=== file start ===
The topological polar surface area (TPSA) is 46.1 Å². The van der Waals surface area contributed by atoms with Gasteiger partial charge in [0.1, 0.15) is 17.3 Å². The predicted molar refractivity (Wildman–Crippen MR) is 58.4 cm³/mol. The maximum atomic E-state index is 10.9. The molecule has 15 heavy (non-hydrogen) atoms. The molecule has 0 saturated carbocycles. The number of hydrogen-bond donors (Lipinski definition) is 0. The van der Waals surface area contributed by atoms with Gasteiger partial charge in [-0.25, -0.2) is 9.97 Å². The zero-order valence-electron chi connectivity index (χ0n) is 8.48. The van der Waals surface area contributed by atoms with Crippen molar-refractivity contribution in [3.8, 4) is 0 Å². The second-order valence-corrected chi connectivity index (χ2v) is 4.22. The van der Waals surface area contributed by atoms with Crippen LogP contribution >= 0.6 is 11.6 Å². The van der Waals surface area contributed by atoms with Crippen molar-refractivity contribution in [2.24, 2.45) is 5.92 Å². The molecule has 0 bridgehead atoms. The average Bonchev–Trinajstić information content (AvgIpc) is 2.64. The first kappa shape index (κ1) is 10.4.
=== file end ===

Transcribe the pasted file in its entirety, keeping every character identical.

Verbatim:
The topological polar surface area (TPSA) is 46.1 Å². The van der Waals surface area contributed by atoms with Gasteiger partial charge in [0.1, 0.15) is 17.3 Å². The predicted molar refractivity (Wildman–Crippen MR) is 58.4 cm³/mol. The maximum atomic E-state index is 10.9. The molecule has 15 heavy (non-hydrogen) atoms. The molecule has 0 saturated carbocycles. The number of hydrogen-bond donors (Lipinski definition) is 0. The van der Waals surface area contributed by atoms with Gasteiger partial charge in [-0.25, -0.2) is 9.97 Å². The zero-order valence-electron chi connectivity index (χ0n) is 8.48. The van der Waals surface area contributed by atoms with Crippen molar-refractivity contribution in [3.8, 4) is 0 Å². The second-order valence-corrected chi connectivity index (χ2v) is 4.22. The van der Waals surface area contributed by atoms with Crippen LogP contribution >= 0.6 is 11.6 Å². The van der Waals surface area contributed by atoms with Crippen molar-refractivity contribution in [2.24, 2.45) is 5.92 Å². The molecule has 0 bridgehead atoms. The average Bonchev–Trinajstić information content (AvgIpc) is 2.64. The first kappa shape index (κ1) is 10.4.